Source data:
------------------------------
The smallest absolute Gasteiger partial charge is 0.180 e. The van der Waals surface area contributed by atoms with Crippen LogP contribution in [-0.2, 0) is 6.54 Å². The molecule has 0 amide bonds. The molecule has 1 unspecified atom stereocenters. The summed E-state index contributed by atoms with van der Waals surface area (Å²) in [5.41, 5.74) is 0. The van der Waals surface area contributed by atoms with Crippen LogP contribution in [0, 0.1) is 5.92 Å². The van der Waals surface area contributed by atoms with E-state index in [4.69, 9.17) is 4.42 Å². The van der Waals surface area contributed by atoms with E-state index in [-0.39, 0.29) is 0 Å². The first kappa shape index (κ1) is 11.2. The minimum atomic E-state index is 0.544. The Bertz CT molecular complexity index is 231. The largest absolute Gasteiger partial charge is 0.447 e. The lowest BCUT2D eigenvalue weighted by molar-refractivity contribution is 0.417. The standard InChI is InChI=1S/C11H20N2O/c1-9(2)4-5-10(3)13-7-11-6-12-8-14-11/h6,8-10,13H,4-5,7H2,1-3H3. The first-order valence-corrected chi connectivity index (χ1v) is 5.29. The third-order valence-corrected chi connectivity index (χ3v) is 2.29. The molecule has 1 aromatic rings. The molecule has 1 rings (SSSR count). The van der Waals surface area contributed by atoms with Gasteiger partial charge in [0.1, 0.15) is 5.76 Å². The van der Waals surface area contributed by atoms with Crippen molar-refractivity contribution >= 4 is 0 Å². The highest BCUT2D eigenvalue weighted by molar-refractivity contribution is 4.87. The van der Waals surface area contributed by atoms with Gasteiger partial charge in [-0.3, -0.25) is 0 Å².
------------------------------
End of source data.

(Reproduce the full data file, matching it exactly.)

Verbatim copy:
The smallest absolute Gasteiger partial charge is 0.180 e. The van der Waals surface area contributed by atoms with Crippen LogP contribution in [-0.2, 0) is 6.54 Å². The molecule has 0 amide bonds. The molecule has 1 unspecified atom stereocenters. The summed E-state index contributed by atoms with van der Waals surface area (Å²) in [5.41, 5.74) is 0. The van der Waals surface area contributed by atoms with Crippen LogP contribution in [0, 0.1) is 5.92 Å². The van der Waals surface area contributed by atoms with E-state index in [4.69, 9.17) is 4.42 Å². The van der Waals surface area contributed by atoms with E-state index in [-0.39, 0.29) is 0 Å². The first kappa shape index (κ1) is 11.2. The minimum atomic E-state index is 0.544. The Bertz CT molecular complexity index is 231. The largest absolute Gasteiger partial charge is 0.447 e. The lowest BCUT2D eigenvalue weighted by molar-refractivity contribution is 0.417. The standard InChI is InChI=1S/C11H20N2O/c1-9(2)4-5-10(3)13-7-11-6-12-8-14-11/h6,8-10,13H,4-5,7H2,1-3H3. The first-order valence-corrected chi connectivity index (χ1v) is 5.29. The third-order valence-corrected chi connectivity index (χ3v) is 2.29. The molecule has 1 aromatic rings. The molecule has 1 rings (SSSR count). The van der Waals surface area contributed by atoms with Gasteiger partial charge in [0.1, 0.15) is 5.76 Å². The van der Waals surface area contributed by atoms with Crippen molar-refractivity contribution >= 4 is 0 Å². The highest BCUT2D eigenvalue weighted by molar-refractivity contribution is 4.87. The van der Waals surface area contributed by atoms with Gasteiger partial charge in [-0.3, -0.25) is 0 Å².